The Man of Multiple Names Could Hear My Multiple Voices
To his wife Joyce, his co-workers and other friends he was “Bill”. His mom, my grandma, always referred to him as William Thomas (I always wondered who that “William Thomas” guy she kept talking about was). But to me and my younger brother Lee (pictured above), he was Willie. Not even “Uncle” Willie…just Willie. It was what my mom and his other siblings called him, and he graciously allowed us to keep using that name for the rest of his life. Willie was probably the person most responsible for developing my creative talents and imagination.
Don’t get me wrong. Mom always read stories to me (shifting her voice with the characters), and she and Dad always made sure I had imaginative toys, books, records, crayons & paper, and (of course) plenty of cardboard boxes. Dad had plans to go into drafting (before the government beat him to it and drafted him for a little assignment in 1940s Germany), so my drawing and cartooning abilities doubtless came from him. Mom and Joyce both made puppets for me over the years and if they ever thought I was weird for doing the voices of my stuffed toys as I played, they never let on. But it was Willie who actively joined in the play, and invited me to join in his own, right thru adulthood.
The Electric and the Eclectic
It was Willie who fostered my interest in things electronic. He built me a crystal radio set and showed me how to string antennae wire all over grandma’s spare room and listen to voices and music over the headphones. It was Willie who put me on the air for the very first time…even if it was just a quick “hello” over his custom-built ham radio set-up.
It was Willie who took me over to visit his friend Don Scales, who built hi-fi systems and had this funny contraption called a tape recorder. He let us kids not only record our voices, but play around with tape echo effects. And some years later it was Willie, through his connection with Don (also chief engineer at the home town radio station), who got me my first part time job as a radio announcer/dj while I was still in high school. It’s no false modesty when I say it was Willie’s doing and not my own talents — I still have the original audition reel and it’s cringeworthy!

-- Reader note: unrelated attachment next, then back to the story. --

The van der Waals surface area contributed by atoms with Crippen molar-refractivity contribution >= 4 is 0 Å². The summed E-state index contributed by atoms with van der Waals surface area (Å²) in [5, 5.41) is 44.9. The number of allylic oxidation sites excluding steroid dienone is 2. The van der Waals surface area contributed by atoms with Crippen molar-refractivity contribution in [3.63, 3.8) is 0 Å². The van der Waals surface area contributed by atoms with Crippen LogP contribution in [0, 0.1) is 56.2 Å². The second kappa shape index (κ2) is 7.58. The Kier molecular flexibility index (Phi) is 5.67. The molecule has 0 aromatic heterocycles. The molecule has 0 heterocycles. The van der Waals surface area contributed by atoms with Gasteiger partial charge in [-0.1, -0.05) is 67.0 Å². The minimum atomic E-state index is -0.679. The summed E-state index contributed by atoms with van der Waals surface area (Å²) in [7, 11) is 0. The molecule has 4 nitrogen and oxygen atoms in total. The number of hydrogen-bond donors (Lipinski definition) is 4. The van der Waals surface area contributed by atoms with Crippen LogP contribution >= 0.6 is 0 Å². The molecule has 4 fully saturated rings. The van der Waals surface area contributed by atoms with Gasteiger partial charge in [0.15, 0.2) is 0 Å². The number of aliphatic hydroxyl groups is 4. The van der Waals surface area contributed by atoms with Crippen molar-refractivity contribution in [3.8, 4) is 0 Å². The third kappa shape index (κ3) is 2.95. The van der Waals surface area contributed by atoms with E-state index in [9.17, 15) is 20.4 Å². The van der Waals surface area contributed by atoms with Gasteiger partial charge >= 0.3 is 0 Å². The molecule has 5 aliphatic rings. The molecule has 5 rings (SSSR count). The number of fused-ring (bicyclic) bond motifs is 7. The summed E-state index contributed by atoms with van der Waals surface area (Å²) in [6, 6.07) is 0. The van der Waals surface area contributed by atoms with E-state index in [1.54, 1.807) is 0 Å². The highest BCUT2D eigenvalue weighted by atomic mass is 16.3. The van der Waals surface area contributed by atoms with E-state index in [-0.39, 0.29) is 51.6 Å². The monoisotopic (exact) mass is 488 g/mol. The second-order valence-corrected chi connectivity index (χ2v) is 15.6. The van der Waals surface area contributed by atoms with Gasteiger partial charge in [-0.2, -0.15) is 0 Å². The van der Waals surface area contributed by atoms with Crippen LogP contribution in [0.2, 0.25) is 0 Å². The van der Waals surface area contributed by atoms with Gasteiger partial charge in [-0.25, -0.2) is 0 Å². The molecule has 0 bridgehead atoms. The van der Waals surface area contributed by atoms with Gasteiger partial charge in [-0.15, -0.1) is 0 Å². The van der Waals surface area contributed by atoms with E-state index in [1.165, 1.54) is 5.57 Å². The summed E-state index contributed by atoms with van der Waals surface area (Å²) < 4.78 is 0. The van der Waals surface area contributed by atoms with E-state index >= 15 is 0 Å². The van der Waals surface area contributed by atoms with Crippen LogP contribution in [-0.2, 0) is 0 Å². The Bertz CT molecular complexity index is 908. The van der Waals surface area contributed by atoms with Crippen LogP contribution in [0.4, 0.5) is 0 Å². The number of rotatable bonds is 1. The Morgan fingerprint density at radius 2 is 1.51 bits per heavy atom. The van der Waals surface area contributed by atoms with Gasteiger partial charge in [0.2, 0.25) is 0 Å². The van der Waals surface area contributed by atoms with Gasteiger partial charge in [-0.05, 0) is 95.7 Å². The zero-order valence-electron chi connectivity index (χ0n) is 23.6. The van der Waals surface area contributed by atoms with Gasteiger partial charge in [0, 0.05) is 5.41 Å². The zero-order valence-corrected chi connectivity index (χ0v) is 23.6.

When I got a tape recorder of my own and started messing around with character voices and the sound effects I could pull off my cartoon kiddie records, Willie not only encouraged me, he wrote some silly “radio serial” scripts about the guys he worked with in the radio/tv repair shop at Sears – “The Adventures of Picture Tube Charlie”, and did some of the voices alongside mine. I’m told the gang at work kept bugging him for new “episodes”.
Expanding the Circuit
While I never learned any electrical engineering, Willie did provide for the advancement of my on air style, creating a makeshift “portable consolette” for me out of old record players, a recycled cart machine, basic microphone and a small mixing board which he built himself. I even used it at a few of my high school dances…the only time you’d find an un-datable square like me at such an event.
Willie , who worked as a TV Repair man at Sears, salvaged an old b&w tv from the shop and got it working so I could have it in my basement lair at home (another blog for another time). That was the one I remember watching the first moon landing on. During college, he repaired another set for my first apartment, and it was the first color tv in our immediate family. Willie and Joyce had a big RCA color console at their house, of course, with sound that could be rigged through his custom stereo. As kids, we were thrilled when a Saturday family gathering or a rare overnight stay gave us a treasured glimpse into this magical new world of color. Promos for the upcoming week’s “Batman” almost gave me a sensory overload! On more than a few Sunday nights, mom and dad grudgingly let our visit go into overtime so we could watch Walt Disney’s Wonderful World of Color before heading home.
Still later, during the Betamax years, Willie could always be counted upon to faithfully watch the tapes I’d bring home of a tv commercial or promo I’d directed or appeared in, or the few clips I was able to snag when my puppet characters and I appeared on the local kiddie show, “Time for Uncle Paul” (again…another blog for another time).
Even when the rest of the family wasn’t really that interested, Willie (and Joyce) served as my enthusiastic and encouraging audience. And Joyce actually contributed one of the makeshift puppets I used on the show, Malcom, who was built from a teddy bear body and a ‘cookie monster’ style head that could “eat” cookies through a slot in the back of his mouth. On the show, though, he quickly developed into a sweet, slow-witted soul not unlike Edgar Bergen‘s bumpkin, “Mortimer Snerd“. The puppets couldn’t actually do much, physically. But they really came alive as characters.
But Willie’s influence, and Joyce’s, didn’t stop at local radio and local tv. It’s literally gone around the world thanks to all those years of creative nurturing. More on that in the next post.
— over and out —